More Drama at Dell

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Michael Dell’s message on the Dell (NASDAQ:DELL) website begins with these words:  “Successful, innovative companies tend to aspire to a greater purpose that goes beyond the bottom line.”  If there were ever a time to test how much he really believes that, it is now.

The boardroom discussions must be increasingly more intense at Dell as Michael and Silver Lake Management are attempting to privatize the company.  The one-time leader in desktop PC production (this article is being created on a Dell) lost $5 billion in revenue during 2012.  Now it has followed up that with a 79% drop in first quarter earnings on a 2% decline in revenues to $14.1 billion.  A net profit of $130 million may sound fine in and of itself, but not when compared to $635 million in the same quarter of 2012.

To be entirely fair, the revenue and earnings issue is probably largely due to the company’s realignment of its operations intended to bring it more into conformity with changing consumer demand that had, frankly, begun to leave Dell in the wake of a declining market segment.  In all likelihood, had Dell not invested copious amounts of money re-configuring itself, it might have found itself in a retirement home for the obsolete.  According to my co-writer, Ed Liston, in a story published on 15 February, “the maturing PC Market . . . contributes to 65% of Dell’s sales [whilst the overall] sales of PCs has declined.”   CFO Brian Gladden said that Dell’s strategic actions, which include reducing prices, investing more heavily in R&D to develop new business segments, and hiring additional sales staff, have temporarily adversely affected profitability.  Despite the “big picture,” the company’s revenues from enterprise solutions, services and software increased by 12% to %5.5 billion.  That would seem to indicate some initial positive results.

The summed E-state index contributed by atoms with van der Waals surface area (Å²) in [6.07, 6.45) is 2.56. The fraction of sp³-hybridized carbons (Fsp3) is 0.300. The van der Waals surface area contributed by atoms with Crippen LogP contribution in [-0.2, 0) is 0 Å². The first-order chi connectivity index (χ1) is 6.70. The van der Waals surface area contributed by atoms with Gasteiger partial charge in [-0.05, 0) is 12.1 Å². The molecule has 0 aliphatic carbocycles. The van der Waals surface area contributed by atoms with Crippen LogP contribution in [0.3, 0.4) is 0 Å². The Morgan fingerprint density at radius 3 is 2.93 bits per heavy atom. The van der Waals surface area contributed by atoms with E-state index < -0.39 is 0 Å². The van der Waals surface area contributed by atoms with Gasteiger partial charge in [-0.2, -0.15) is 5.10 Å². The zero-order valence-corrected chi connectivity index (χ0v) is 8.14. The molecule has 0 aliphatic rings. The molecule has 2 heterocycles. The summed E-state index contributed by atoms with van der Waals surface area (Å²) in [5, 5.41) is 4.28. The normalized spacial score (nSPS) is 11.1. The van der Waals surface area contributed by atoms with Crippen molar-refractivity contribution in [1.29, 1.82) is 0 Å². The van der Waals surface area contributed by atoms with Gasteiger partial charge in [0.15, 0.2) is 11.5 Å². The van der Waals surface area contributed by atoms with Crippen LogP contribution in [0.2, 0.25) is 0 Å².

The sticky wicket in all of this is not so much the decline in profitability as it is the accusations of other shareholders who would like to keep Dell public and who, therefore, are fighting against Michael Dell and Silver Lake in their takeover bid.  Carl Icahn and Southeastern Asset Management have proposed a counter-offer to the $24.4 billion Dell-Silver Lake proposal.  The board has endorsed the Dell-Silver Lake deal, but does not believe that Icahn’s proposal is workable.  The problem is that some are suggesting that Dell has either intentionally increased expenses in order to show decreased profitability, or even that it might have padded its reserves to create the same effect.  The Dell-Silver Lake plan is a $13.65 per share buyout.  The Icahn plan allows shareholders to retain their shares, plus offer them a one-time payment of $12 per share.  Meanwhile, several institutional investors seeking calmer waters have elected to sell off most or all of their shares and get out of the drama altogether.

Dell share price closed yesterday on the NASDAQ at $13.43.



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